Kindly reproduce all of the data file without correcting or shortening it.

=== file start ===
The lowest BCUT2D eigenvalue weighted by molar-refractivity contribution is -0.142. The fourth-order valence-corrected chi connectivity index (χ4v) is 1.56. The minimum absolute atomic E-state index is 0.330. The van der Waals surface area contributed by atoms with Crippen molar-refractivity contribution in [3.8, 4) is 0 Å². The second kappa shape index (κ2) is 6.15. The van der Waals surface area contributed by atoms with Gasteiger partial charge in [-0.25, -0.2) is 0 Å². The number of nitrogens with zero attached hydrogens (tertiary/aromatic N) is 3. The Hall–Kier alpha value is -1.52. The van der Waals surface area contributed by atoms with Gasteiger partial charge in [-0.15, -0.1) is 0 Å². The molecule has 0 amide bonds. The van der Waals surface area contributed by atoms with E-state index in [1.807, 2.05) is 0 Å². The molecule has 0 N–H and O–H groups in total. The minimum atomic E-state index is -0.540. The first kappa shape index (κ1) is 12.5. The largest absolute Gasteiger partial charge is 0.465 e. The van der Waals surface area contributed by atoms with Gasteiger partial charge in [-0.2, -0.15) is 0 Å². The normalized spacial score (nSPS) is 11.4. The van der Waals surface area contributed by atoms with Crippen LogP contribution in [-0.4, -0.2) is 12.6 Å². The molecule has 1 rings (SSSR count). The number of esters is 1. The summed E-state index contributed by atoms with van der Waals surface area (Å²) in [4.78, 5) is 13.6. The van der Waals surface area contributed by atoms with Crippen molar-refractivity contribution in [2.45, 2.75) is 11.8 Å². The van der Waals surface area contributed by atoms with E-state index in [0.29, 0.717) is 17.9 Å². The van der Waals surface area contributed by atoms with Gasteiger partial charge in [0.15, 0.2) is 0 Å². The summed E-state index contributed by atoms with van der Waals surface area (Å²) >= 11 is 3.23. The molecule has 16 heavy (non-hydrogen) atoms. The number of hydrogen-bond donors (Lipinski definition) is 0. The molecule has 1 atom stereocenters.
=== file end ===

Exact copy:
The lowest BCUT2D eigenvalue weighted by molar-refractivity contribution is -0.142. The fourth-order valence-corrected chi connectivity index (χ4v) is 1.56. The minimum absolute atomic E-state index is 0.330. The van der Waals surface area contributed by atoms with Crippen molar-refractivity contribution in [3.8, 4) is 0 Å². The second kappa shape index (κ2) is 6.15. The van der Waals surface area contributed by atoms with Gasteiger partial charge in [-0.25, -0.2) is 0 Å². The number of nitrogens with zero attached hydrogens (tertiary/aromatic N) is 3. The Hall–Kier alpha value is -1.52. The van der Waals surface area contributed by atoms with Gasteiger partial charge in [-0.15, -0.1) is 0 Å². The molecule has 0 amide bonds. The van der Waals surface area contributed by atoms with E-state index in [1.807, 2.05) is 0 Å². The molecule has 0 N–H and O–H groups in total. The minimum atomic E-state index is -0.540. The first kappa shape index (κ1) is 12.5. The largest absolute Gasteiger partial charge is 0.465 e. The van der Waals surface area contributed by atoms with Gasteiger partial charge in [-0.2, -0.15) is 0 Å². The normalized spacial score (nSPS) is 11.4. The van der Waals surface area contributed by atoms with Crippen LogP contribution in [-0.4, -0.2) is 12.6 Å². The molecule has 1 rings (SSSR count). The number of esters is 1. The summed E-state index contributed by atoms with van der Waals surface area (Å²) in [4.78, 5) is 13.6. The van der Waals surface area contributed by atoms with Crippen molar-refractivity contribution in [2.45, 2.75) is 11.8 Å². The van der Waals surface area contributed by atoms with E-state index in [0.29, 0.717) is 17.9 Å². The van der Waals surface area contributed by atoms with Gasteiger partial charge in [0.15, 0.2) is 0 Å². The summed E-state index contributed by atoms with van der Waals surface area (Å²) >= 11 is 3.23. The molecule has 16 heavy (non-hydrogen) atoms. The number of hydrogen-bond donors (Lipinski definition) is 0. The molecule has 1 atom stereocenters.